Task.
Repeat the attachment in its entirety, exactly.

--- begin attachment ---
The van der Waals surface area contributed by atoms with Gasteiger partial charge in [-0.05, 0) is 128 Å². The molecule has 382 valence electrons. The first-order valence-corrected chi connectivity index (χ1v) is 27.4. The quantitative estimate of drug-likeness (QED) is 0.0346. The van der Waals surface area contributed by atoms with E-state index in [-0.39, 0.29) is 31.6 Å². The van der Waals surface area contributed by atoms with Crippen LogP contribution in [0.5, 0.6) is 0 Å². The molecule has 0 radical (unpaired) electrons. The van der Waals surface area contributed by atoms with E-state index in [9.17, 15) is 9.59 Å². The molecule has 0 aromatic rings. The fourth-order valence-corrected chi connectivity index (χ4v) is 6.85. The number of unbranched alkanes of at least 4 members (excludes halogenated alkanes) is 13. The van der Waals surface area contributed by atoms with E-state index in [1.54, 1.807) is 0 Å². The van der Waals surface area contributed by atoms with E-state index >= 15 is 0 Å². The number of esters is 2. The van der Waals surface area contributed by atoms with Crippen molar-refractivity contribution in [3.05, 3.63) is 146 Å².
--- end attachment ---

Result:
The van der Waals surface area contributed by atoms with Gasteiger partial charge in [-0.05, 0) is 128 Å². The molecule has 382 valence electrons. The first-order valence-corrected chi connectivity index (χ1v) is 27.4. The quantitative estimate of drug-likeness (QED) is 0.0346. The van der Waals surface area contributed by atoms with E-state index in [-0.39, 0.29) is 31.6 Å². The van der Waals surface area contributed by atoms with Crippen LogP contribution in [0.5, 0.6) is 0 Å². The molecule has 0 radical (unpaired) electrons. The van der Waals surface area contributed by atoms with E-state index in [9.17, 15) is 9.59 Å². The molecule has 0 aromatic rings. The fourth-order valence-corrected chi connectivity index (χ4v) is 6.85. The number of unbranched alkanes of at least 4 members (excludes halogenated alkanes) is 13. The van der Waals surface area contributed by atoms with E-state index in [1.54, 1.807) is 0 Å². The van der Waals surface area contributed by atoms with E-state index >= 15 is 0 Å². The number of esters is 2. The van der Waals surface area contributed by atoms with Crippen molar-refractivity contribution in [3.05, 3.63) is 146 Å².